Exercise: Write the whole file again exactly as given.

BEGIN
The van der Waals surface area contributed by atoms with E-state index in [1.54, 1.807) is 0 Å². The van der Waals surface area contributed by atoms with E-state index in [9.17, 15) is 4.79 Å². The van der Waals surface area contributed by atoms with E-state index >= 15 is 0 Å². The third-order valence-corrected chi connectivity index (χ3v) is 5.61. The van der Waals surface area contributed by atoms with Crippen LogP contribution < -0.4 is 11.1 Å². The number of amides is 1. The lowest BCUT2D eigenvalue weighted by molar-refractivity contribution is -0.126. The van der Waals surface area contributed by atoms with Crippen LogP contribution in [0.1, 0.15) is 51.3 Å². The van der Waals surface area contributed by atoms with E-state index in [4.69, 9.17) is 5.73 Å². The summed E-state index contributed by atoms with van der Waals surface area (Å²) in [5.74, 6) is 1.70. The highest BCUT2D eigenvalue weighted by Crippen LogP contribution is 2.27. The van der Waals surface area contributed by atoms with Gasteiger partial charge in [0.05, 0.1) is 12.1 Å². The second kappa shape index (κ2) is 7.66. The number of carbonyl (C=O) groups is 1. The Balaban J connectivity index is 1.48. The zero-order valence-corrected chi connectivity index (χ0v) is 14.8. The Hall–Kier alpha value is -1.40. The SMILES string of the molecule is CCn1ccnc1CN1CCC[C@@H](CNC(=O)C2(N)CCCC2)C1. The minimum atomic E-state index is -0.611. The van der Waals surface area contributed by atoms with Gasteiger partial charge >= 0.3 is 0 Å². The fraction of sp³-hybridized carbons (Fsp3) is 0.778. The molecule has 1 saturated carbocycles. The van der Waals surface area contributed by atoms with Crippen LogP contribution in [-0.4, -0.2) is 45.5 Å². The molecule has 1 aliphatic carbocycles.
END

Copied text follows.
The van der Waals surface area contributed by atoms with E-state index in [1.54, 1.807) is 0 Å². The van der Waals surface area contributed by atoms with E-state index in [9.17, 15) is 4.79 Å². The van der Waals surface area contributed by atoms with E-state index >= 15 is 0 Å². The third-order valence-corrected chi connectivity index (χ3v) is 5.61. The van der Waals surface area contributed by atoms with Crippen LogP contribution < -0.4 is 11.1 Å². The number of amides is 1. The lowest BCUT2D eigenvalue weighted by molar-refractivity contribution is -0.126. The van der Waals surface area contributed by atoms with Crippen LogP contribution in [0.1, 0.15) is 51.3 Å². The van der Waals surface area contributed by atoms with E-state index in [4.69, 9.17) is 5.73 Å². The summed E-state index contributed by atoms with van der Waals surface area (Å²) in [5.74, 6) is 1.70. The highest BCUT2D eigenvalue weighted by Crippen LogP contribution is 2.27. The van der Waals surface area contributed by atoms with Gasteiger partial charge in [0.05, 0.1) is 12.1 Å². The second kappa shape index (κ2) is 7.66. The number of carbonyl (C=O) groups is 1. The Balaban J connectivity index is 1.48. The zero-order valence-corrected chi connectivity index (χ0v) is 14.8. The Hall–Kier alpha value is -1.40. The SMILES string of the molecule is CCn1ccnc1CN1CCC[C@@H](CNC(=O)C2(N)CCCC2)C1. The minimum atomic E-state index is -0.611. The van der Waals surface area contributed by atoms with Gasteiger partial charge >= 0.3 is 0 Å². The fraction of sp³-hybridized carbons (Fsp3) is 0.778. The molecule has 1 saturated carbocycles. The van der Waals surface area contributed by atoms with Crippen LogP contribution in [-0.4, -0.2) is 45.5 Å². The molecule has 1 aliphatic carbocycles.